What happens to work when a global pandemic hits? We found out in 2020. It’s now May 2021 and while it remains to be seen how far the pendulum of remote vs in-office work will swing back, it’s hard to imagine remote work not being a part of how every business operates in the future. The shift to remote changes the nature of work, including:
Communications, a key feature of every employee workflow tool, is an underappreciated source of data breaches and security incidents. And the more workflow tools that are used for communications vs in-person interactions, the more risk there is. Employees are sharing more data (log files, contact lists, etc) for various purposes. Some of this data is sensitive as it is personal and covered under regulations like GDPR and CCPA. Some of this data may contain secrets - keys, passwords, IP addresses, etc.
At the very least, employees should understand the types of data they can share in the different workflow tools that they use. And how the permissions of those tools (channel and document access controls) affect the data they can share.
Support and Oversight of Employees
As work has shifted to remote, employees are operating more independently. Work is enabled by modern communications and workflow apps as discussed above. And employees are able to use those apps largely independently to complete their daily tasks. There are still ways to work collaboratively, but more and more work is done solo in a remote environment, with checkpoints between tasks lengthened and actual interactions shortened.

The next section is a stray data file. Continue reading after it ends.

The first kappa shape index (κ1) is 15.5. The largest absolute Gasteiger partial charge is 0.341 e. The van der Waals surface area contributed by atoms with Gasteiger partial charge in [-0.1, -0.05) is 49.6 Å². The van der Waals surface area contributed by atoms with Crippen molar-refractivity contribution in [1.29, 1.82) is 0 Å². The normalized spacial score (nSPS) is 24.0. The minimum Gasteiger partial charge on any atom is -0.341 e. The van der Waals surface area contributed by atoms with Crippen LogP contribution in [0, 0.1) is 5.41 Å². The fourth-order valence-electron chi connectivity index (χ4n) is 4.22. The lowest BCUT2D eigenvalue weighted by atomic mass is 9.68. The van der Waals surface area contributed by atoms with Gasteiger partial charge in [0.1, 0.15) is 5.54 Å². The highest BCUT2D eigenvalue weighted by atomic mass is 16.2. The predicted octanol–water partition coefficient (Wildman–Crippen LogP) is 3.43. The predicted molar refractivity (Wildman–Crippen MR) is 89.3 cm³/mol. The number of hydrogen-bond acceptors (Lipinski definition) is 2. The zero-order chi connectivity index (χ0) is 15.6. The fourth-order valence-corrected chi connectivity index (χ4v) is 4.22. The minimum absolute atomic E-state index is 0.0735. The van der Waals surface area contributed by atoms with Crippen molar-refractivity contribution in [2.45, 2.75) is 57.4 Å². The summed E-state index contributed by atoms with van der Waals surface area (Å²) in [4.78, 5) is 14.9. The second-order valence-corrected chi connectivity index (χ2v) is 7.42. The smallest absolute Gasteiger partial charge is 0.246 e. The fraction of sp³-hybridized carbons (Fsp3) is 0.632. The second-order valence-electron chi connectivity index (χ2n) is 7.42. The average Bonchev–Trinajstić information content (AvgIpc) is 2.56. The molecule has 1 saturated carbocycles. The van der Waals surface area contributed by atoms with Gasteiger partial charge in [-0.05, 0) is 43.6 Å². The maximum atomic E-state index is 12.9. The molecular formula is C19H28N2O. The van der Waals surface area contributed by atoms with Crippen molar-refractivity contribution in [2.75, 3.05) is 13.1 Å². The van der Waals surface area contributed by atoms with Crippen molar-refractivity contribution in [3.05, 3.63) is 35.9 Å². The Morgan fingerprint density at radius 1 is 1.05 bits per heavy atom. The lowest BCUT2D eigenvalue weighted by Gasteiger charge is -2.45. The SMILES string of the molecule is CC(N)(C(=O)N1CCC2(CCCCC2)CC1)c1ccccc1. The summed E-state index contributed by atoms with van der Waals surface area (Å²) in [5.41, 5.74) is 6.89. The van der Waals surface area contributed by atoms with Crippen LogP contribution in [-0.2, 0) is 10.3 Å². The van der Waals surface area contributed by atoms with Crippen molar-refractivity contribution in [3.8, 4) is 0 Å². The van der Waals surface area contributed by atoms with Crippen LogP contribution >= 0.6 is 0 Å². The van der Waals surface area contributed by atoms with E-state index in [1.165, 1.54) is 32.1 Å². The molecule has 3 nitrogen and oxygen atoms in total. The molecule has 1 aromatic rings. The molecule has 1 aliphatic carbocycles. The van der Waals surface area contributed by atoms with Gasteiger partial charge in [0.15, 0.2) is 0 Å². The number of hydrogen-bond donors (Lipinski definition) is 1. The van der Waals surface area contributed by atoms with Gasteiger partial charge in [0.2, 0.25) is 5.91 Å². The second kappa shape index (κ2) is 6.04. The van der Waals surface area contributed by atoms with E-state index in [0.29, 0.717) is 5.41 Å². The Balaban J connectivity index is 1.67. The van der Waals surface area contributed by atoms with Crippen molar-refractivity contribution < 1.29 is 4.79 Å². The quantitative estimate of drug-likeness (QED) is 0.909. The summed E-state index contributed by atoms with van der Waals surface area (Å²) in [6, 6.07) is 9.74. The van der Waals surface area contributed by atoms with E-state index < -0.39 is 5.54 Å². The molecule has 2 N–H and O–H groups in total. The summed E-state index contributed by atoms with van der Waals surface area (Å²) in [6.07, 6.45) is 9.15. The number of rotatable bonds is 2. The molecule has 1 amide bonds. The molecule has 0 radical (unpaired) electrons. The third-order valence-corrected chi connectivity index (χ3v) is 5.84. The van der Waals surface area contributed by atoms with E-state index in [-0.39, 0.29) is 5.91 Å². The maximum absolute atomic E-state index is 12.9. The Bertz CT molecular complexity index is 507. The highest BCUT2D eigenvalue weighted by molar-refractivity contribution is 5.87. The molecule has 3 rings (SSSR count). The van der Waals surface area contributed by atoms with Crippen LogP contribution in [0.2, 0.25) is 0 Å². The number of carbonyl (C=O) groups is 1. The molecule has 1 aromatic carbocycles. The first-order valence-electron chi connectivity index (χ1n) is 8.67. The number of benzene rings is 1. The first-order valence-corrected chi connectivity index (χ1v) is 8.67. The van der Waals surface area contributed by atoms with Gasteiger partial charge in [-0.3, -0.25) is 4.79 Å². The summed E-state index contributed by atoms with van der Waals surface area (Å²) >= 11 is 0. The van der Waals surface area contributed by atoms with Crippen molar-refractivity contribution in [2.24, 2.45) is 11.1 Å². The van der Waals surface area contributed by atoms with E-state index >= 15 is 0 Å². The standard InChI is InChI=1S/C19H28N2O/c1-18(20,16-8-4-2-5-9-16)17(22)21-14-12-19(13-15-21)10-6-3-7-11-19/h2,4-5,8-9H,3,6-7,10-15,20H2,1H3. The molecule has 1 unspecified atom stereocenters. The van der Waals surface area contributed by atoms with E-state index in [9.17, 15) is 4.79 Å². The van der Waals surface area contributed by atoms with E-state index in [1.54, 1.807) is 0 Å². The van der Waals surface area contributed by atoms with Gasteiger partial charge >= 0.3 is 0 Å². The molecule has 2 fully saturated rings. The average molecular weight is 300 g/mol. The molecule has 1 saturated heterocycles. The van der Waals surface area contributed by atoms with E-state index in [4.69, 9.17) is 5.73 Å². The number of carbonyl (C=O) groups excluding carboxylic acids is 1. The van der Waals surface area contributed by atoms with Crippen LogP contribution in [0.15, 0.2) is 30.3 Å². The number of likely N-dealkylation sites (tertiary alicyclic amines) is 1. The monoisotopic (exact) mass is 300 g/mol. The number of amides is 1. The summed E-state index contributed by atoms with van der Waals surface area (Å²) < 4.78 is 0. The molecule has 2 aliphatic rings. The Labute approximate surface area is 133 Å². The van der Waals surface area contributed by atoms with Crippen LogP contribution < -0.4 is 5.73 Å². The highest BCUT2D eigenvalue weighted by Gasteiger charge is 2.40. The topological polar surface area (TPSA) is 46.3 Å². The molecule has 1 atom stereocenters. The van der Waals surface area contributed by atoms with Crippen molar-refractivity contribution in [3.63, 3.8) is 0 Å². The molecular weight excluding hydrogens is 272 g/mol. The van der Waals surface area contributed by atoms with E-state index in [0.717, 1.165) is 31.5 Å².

Employees need more regular touch points on security and privacy practices in a remote world. These can be shorter form content that takes less time to complete but should be delivered on a regular cadence. Additionally, more real world testing, typically in the form of simulated social engineering attacks targeting workflow tools, is important.
Employee Interactions with Data
Employees, working from home or an Airbnb or a coffee shop, are the new perimeter of corporate networks. These employees are connecting to company data using apps over a myriad of network connections. The only commonality is that the employee is the endpoint. Securing those employee connections is yet another challenge for remote employees to solve.
Employees need training on best practices for unknown or public network connections, securing mobile apps, securely storing passwords, and using VPNs. These are all areas where employees should get consistent training.
Remote Changes Everything
The most challenging aspect about securing your workforce when it’s remote is ensuring that your remote workers are in the right mindset to protect data. Having a security mindset is challenging in the office but it’s a lot harder at home or in a coffee shop. Continual, security and privacy related touchpoints help. Some topic ideas for these touchpoints are below.